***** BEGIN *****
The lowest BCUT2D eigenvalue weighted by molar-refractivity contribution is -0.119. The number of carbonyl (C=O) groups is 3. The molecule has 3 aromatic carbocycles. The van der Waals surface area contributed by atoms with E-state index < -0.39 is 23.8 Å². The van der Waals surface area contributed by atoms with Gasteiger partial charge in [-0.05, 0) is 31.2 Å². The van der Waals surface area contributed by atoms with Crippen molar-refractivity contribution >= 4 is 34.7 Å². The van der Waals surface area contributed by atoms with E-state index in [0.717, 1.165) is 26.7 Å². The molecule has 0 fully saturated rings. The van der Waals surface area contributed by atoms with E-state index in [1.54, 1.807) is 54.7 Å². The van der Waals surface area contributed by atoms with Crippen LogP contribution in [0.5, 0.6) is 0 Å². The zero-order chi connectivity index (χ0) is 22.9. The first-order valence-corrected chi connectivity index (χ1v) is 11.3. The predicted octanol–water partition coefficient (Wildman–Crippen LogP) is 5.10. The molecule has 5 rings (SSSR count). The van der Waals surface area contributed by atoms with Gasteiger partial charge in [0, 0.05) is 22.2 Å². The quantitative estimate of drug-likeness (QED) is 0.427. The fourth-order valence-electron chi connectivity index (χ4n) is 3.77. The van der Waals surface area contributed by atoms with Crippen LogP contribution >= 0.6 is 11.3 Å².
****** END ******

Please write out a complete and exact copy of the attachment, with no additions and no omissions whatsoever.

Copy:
The lowest BCUT2D eigenvalue weighted by molar-refractivity contribution is -0.119. The number of carbonyl (C=O) groups is 3. The molecule has 3 aromatic carbocycles. The van der Waals surface area contributed by atoms with E-state index < -0.39 is 23.8 Å². The van der Waals surface area contributed by atoms with Gasteiger partial charge in [-0.05, 0) is 31.2 Å². The van der Waals surface area contributed by atoms with Crippen molar-refractivity contribution >= 4 is 34.7 Å². The van der Waals surface area contributed by atoms with E-state index in [0.717, 1.165) is 26.7 Å². The molecule has 0 fully saturated rings. The van der Waals surface area contributed by atoms with E-state index in [1.54, 1.807) is 54.7 Å². The van der Waals surface area contributed by atoms with Crippen LogP contribution in [0.5, 0.6) is 0 Å². The zero-order chi connectivity index (χ0) is 22.9. The first-order valence-corrected chi connectivity index (χ1v) is 11.3. The predicted octanol–water partition coefficient (Wildman–Crippen LogP) is 5.10. The molecule has 5 rings (SSSR count). The van der Waals surface area contributed by atoms with Gasteiger partial charge in [0, 0.05) is 22.2 Å². The quantitative estimate of drug-likeness (QED) is 0.427. The fourth-order valence-electron chi connectivity index (χ4n) is 3.77. The van der Waals surface area contributed by atoms with Crippen LogP contribution >= 0.6 is 11.3 Å².